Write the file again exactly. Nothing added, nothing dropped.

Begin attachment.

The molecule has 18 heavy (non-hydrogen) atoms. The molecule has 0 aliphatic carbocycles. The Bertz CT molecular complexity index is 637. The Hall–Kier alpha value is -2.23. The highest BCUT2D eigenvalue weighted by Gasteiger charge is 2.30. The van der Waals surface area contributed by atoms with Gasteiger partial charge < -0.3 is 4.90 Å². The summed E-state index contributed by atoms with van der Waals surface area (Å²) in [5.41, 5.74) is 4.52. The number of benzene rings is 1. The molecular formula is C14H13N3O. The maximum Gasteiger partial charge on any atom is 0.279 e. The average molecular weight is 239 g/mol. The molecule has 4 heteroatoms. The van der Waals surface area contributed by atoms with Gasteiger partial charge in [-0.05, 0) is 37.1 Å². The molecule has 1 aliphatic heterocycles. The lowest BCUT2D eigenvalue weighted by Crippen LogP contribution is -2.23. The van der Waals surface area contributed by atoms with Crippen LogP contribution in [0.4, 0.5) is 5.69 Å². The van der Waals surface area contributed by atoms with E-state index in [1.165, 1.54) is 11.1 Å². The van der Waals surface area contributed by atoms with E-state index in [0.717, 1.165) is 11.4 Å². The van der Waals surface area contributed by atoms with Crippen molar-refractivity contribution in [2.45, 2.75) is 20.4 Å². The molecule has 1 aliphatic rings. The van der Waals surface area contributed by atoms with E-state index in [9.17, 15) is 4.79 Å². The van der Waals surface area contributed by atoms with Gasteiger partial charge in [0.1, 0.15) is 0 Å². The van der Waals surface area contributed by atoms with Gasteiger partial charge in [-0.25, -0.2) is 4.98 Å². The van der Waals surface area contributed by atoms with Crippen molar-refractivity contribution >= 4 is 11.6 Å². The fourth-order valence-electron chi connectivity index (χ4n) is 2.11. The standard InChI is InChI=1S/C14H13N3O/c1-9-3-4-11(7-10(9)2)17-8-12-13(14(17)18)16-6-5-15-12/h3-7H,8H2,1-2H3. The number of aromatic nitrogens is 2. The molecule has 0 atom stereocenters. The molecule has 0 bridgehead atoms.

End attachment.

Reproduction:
The molecule has 18 heavy (non-hydrogen) atoms. The molecule has 0 aliphatic carbocycles. The Bertz CT molecular complexity index is 637. The Hall–Kier alpha value is -2.23. The highest BCUT2D eigenvalue weighted by Gasteiger charge is 2.30. The van der Waals surface area contributed by atoms with Gasteiger partial charge < -0.3 is 4.90 Å². The summed E-state index contributed by atoms with van der Waals surface area (Å²) in [5.41, 5.74) is 4.52. The number of benzene rings is 1. The molecular formula is C14H13N3O. The maximum Gasteiger partial charge on any atom is 0.279 e. The average molecular weight is 239 g/mol. The molecule has 4 heteroatoms. The van der Waals surface area contributed by atoms with Gasteiger partial charge in [-0.05, 0) is 37.1 Å². The molecule has 1 aliphatic heterocycles. The lowest BCUT2D eigenvalue weighted by Crippen LogP contribution is -2.23. The van der Waals surface area contributed by atoms with Crippen LogP contribution in [0.4, 0.5) is 5.69 Å². The van der Waals surface area contributed by atoms with E-state index in [1.165, 1.54) is 11.1 Å². The van der Waals surface area contributed by atoms with E-state index in [0.717, 1.165) is 11.4 Å². The van der Waals surface area contributed by atoms with Crippen molar-refractivity contribution in [2.45, 2.75) is 20.4 Å². The molecule has 1 aliphatic rings. The van der Waals surface area contributed by atoms with E-state index in [9.17, 15) is 4.79 Å². The van der Waals surface area contributed by atoms with Gasteiger partial charge in [0.1, 0.15) is 0 Å². The van der Waals surface area contributed by atoms with Gasteiger partial charge in [-0.25, -0.2) is 4.98 Å². The van der Waals surface area contributed by atoms with Crippen molar-refractivity contribution >= 4 is 11.6 Å². The fourth-order valence-electron chi connectivity index (χ4n) is 2.11. The standard InChI is InChI=1S/C14H13N3O/c1-9-3-4-11(7-10(9)2)17-8-12-13(14(17)18)16-6-5-15-12/h3-7H,8H2,1-2H3. The number of aromatic nitrogens is 2. The molecule has 0 atom stereocenters. The molecule has 0 bridgehead atoms.